“The Paris Agreement is adopted,” said French foreign minister Laurent Fabius late Saturday at the Paris climate summit. Weary delegates cheered and applauded the global agreement on tackling climate change, reached by 195 countries after years of preparation and two weeks of grinding negotiations.
“The most difficult part is over,” said Fabius, banging a green gavel to signal the deal. The negotiations are done, the deal is made. And now the hard work begins.
F&O will provide context and commentary in the coming week. The massive agreement on climate change measures includes financial pledges to help developing nations; hold the temperature increase to “well below 2 degrees Celsius above pre-industrial levels” and seek to limit it to 1.5 degrees; reach peak greenhouse gas emissions “as soon as possible;” and take stock in 2023 of success in curbing greenhouse gases. Read the agreement here on the site of the UN Framework Convention on Climate Change.
Inside F&O’s pages, our stories this week include:
Climate watch: the world cannot afford a war. By Penney Kome, Over Easy columnist
War, the most costly and damaging human activity, is outside the scope of Paris climate talks. “If the war was ranked as a country in terms of emissions, it would emit more CO2 each year than 139 of the world’s nations do annually, more than 60 percent of all countries, said one report.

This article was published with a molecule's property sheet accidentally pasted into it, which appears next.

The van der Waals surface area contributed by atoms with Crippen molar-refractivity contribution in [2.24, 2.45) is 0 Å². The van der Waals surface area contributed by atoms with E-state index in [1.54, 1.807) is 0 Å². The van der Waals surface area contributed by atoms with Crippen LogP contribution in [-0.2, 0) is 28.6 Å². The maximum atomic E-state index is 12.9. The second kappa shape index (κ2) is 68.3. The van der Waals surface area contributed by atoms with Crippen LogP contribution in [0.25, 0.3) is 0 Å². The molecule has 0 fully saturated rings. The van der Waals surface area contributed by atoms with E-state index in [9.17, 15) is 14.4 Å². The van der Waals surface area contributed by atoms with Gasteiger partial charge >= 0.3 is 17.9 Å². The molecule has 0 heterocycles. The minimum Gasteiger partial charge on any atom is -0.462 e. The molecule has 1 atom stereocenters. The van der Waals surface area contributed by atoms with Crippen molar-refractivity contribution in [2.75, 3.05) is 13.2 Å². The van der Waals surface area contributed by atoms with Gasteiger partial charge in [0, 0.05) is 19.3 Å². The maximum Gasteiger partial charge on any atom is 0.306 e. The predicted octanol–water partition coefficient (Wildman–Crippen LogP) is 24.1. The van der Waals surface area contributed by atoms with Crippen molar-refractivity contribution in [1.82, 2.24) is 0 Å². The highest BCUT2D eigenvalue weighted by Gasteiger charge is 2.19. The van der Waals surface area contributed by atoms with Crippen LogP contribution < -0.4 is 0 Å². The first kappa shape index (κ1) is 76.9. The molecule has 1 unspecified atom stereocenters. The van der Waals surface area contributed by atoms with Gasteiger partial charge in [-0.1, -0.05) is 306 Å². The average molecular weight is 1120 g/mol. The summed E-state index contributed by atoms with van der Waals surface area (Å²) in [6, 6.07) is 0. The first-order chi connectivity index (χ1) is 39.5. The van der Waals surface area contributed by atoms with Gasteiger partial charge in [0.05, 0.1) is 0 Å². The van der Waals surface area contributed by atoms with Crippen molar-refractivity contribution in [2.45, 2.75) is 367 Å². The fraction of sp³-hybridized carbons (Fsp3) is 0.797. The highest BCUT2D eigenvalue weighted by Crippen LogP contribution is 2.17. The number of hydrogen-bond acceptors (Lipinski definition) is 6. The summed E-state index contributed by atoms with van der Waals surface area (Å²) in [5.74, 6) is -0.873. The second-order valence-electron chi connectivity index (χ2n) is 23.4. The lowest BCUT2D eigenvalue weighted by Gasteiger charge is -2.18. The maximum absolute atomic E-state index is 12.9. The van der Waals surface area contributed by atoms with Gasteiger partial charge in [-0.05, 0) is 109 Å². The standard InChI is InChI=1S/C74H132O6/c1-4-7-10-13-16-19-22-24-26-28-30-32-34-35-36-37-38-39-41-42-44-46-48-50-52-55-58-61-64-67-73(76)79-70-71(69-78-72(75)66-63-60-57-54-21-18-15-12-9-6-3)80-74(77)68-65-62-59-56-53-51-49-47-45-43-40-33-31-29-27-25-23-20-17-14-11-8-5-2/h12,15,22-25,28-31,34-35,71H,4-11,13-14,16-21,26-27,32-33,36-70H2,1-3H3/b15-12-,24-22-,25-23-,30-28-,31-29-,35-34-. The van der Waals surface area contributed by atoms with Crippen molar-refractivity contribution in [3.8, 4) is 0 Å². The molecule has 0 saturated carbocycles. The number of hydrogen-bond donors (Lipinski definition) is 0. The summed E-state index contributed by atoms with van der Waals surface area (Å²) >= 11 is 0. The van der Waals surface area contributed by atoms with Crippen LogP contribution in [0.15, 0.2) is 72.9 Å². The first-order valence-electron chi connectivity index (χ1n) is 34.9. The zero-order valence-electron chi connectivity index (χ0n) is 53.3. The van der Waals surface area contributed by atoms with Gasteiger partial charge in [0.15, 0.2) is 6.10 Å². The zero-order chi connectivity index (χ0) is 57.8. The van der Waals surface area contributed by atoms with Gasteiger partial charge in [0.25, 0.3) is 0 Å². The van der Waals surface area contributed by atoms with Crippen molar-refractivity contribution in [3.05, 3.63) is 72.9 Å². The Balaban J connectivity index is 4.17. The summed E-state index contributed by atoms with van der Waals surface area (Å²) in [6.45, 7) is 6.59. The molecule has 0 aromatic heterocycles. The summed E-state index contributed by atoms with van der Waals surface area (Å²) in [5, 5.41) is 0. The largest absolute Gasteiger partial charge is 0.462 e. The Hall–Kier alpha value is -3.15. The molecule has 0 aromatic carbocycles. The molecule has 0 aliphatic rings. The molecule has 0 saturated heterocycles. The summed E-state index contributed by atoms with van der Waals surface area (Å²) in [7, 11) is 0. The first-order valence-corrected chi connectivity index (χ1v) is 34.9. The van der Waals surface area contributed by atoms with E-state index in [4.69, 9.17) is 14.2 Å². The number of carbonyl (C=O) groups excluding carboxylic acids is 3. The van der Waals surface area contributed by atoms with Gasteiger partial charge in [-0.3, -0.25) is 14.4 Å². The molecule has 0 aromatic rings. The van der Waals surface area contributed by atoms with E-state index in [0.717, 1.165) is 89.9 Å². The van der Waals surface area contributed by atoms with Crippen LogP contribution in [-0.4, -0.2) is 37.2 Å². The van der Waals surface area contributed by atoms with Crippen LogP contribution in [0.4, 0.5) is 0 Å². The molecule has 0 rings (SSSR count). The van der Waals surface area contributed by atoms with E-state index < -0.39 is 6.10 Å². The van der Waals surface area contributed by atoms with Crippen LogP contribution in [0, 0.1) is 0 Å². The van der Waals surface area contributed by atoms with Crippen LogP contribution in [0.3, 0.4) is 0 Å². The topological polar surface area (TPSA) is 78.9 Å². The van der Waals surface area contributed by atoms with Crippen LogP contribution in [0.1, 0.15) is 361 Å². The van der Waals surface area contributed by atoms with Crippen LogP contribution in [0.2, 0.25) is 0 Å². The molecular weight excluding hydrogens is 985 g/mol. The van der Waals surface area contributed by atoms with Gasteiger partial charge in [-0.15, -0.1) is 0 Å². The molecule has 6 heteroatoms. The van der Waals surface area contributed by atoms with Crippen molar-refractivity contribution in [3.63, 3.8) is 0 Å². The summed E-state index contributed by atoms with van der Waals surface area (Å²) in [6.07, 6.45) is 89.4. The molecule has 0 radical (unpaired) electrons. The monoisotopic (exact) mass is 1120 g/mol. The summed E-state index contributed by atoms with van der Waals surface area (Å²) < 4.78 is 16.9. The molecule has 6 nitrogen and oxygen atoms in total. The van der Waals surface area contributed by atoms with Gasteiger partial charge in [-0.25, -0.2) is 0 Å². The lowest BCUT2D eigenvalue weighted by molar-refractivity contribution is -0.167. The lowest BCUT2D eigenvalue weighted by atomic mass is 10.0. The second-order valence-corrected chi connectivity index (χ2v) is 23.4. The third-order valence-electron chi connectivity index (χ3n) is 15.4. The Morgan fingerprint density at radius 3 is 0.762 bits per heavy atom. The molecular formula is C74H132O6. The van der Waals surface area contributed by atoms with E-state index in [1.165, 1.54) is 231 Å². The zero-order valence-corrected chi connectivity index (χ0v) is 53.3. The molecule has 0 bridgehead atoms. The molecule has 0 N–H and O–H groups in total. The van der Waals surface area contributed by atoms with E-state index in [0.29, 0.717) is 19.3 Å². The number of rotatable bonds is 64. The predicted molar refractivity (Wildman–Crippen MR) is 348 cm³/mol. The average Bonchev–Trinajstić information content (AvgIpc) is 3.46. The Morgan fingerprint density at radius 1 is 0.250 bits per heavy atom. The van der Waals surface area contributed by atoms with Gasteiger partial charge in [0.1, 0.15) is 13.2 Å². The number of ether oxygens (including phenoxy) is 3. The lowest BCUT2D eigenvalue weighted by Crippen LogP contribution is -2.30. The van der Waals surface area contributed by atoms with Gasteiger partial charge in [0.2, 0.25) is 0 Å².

Losing my religion. By Tom Regan, Summoning Orenda columnist
Why Christian religious extremists are just as dangerous as Islamic ones
Vancouver’s housing bubble inflated by China’s air pollution. By Jonathan Manthorpe, International Affairs columnist
Vancouver’s grossly inflated housing market, the United Nations’ climate conference in Paris and China’s catastrophic environmental degradation are all linked in a circle of cause and effect.
Alaa Murabit: Libyan Women, identity, country and faith, by Christopher Majka, Looseleaf column
Alaa Murabita, a Canadian born-woman of Libyan heritage, and a physician and activist, founded the Voice of Libyan Women following the overthrow of the Gaddafi dictatorship.
Turner Prize must not restrict Assemble to ‘art’. By Emma Curtin
The collective Assemble, winner of the Turner Prize 2015, had a major role in a successful urban regeneration project. It’s a significant project worthy of recognition by a major national award –although an art prize may surprise.
From the migration crisis in Europe to hippos on the loose in Tbilisi and rioters attacking a policewoman in Burundi, Reuters photographers tell the story behind some of the most iconic pictures of the year.
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